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America Returns to Flight; Deadly Suicide Bombing in Baghdad

Aired July 13, 2005 - 07:00   ET


MILES O'BRIEN, CNN ANCHOR: I'm Miles O'Brien at the Kennedy Space Center. Today America returns to flight. The first shuttle mission since the Columbia Disaster two-and-a-half years ago. We're less than nine hours away from launch now, and already NASA with its first gut check of the mission. A last minute repair after a window cover fell onto Discovery's outer shell. The concern now, will the weather hold up? The crew of two women and five men ready for liftoff, on this AMERICAN MORNING.
Good morning, on a beautiful morning at the Kennedy Space Center in Florida. Let's hope the weather holds up.

The Shuttle Discovery waiting behind us, three-and-half miles behind me. The launch set for 3:51 this afternoon Eastern Time. Awful lot riding on this one. I don't think I need to tell you that. The big question here, of course, the weather. As we said, it is Florida. It is the summer. So there are thunderstorms in the forecast mixed for this afternoon.

And the other big question appears to be answered. That window cover that fell off from the top of the shuttle, about 70 feet, and hit a portion of the tail as it came down, damage the some tiles yesterday caused a little bit of concern. Engineers were able to replace that panel, and they say it was a good fit. Problem solved.

But we're going to talk more about that and the many other challenges made for this first mission in two-and-a-half years since we lost Columbia and her crew. But before we do that, let's bring in Soledad O'Brien in New York.

Good morning, Soledad.

SOLEDAD O'BRIEN, CNN ANCHOR: Hey, Miles. Good morning, too.

The weather looks very good behind you. Looks like it's a beautiful day. That's terrific. We're keeping our fingers crossed for launch.

M. O'BRIEN: We'll hope for the best.

S. O'BRIEN: Other stories that we're working on this morning, developing stories. A potential breakthrough in the London bombing investigation. A live report ahead on that this morning.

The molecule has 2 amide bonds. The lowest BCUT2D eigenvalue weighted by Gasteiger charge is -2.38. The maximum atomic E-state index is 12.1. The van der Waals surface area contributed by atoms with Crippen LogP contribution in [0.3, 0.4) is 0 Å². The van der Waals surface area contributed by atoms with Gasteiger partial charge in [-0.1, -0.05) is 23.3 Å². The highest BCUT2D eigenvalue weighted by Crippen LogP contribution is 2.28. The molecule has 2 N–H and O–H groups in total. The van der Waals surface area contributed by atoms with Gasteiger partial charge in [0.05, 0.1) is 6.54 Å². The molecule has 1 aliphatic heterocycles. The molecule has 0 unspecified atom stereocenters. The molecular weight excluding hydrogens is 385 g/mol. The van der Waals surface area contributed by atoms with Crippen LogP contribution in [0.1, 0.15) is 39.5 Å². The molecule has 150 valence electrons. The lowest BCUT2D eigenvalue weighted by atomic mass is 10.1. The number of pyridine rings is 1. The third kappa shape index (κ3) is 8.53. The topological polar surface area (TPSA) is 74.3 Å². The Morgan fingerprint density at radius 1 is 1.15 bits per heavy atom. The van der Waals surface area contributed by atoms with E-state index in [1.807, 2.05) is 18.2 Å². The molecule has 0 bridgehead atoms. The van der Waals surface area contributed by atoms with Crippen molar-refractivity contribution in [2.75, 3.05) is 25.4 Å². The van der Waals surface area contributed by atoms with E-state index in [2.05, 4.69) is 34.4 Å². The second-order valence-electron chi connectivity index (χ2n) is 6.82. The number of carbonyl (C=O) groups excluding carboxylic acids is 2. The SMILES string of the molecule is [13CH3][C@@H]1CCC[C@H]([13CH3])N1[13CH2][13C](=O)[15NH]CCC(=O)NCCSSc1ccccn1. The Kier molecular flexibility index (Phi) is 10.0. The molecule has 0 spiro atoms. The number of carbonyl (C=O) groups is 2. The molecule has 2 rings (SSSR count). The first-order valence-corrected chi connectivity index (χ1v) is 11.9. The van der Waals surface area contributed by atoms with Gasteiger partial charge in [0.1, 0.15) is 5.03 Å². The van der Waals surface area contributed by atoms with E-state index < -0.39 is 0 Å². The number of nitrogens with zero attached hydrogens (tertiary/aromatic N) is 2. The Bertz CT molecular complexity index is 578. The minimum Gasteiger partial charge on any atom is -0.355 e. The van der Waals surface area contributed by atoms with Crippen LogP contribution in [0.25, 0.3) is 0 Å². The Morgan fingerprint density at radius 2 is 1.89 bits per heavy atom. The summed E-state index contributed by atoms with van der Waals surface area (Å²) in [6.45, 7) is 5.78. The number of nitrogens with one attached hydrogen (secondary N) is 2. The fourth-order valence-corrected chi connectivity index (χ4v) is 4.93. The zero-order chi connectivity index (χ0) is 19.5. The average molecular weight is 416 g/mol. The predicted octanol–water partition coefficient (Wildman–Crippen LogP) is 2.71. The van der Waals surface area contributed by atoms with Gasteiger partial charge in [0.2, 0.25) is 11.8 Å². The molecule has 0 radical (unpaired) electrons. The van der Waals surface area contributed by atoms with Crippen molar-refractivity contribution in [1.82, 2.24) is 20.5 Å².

Also, a developing story in Iraq to tell you about. A deadly suicide bombing in Baghdad, 24 people killed, at least 25 people injured. A U.S. soldier is among the dead, seven children as well. We've got a live report on that, too.

More on that ahead, but first, let's get right back to Miles.

M. O'BRIEN: All right, thanks, Soledad.

Of course, NASA says there are a lot of things that could delay a shuttle launch. There are, after all, a million parts on the thing, but the big concern today remains the weather, because all systems are go for the orbiter and the shuttle at this point.


S. O'BRIEN: Another top story this morning to tell you about. A suicide car bomber attacked a U.S. military Humvee this morning in Baghdad as soldiers were handing out treats to Iraqi children. At least 24 people are dead, including at least seven children, 25 others injured.

Aneesh Raman is live for us in Baghdad this morning.

Aneesh, what's the very latest on this bombing?


We're getting now a more comprehensive breakdown of the casualties. Iraqi police telling us that a majority of the 24 people killed were, in fact, Iraqi children. The U.S. military also saying that, as you say, at least one soldier was killed. This attack happened around 11:00 a.m. local time in Eastern Baghdad. As the U.S. military convoy had stopped to interact with Iraqi children, to hand out candy, to hand out treats, a GMC truck with a suicide bomber exploded. The U.S. military is saying this was a deliberate attempt by the insurgents to hit Iraqi civilians.

Soledad, this morning, once again, underscores the brutality and the violence here on the ground.

S. O'BRIEN: It does, Aneesh.

Let me ask you a question about this report about the man described as a significant operative in Baghdad, captured, I guess, by the military. Who is this guy?

RAMAN: His name is Abu Abed Al Aziz (ph). We know very little of how he was captured, except that the military got him yesterday evening local time. They announced it today.

We do know also, according to the military, that he was in charge of Al Qaeda in Iraq. The group, of course, headed by Abu Musab Al Zarqawi, their Baghdad operations. We don't know much more than that. But clearly, this morning's incident shows that this insurgency is incredibly versatile, incredibly flexible, and incredibly dangerous, even as their top leaders are captured -- Soledad.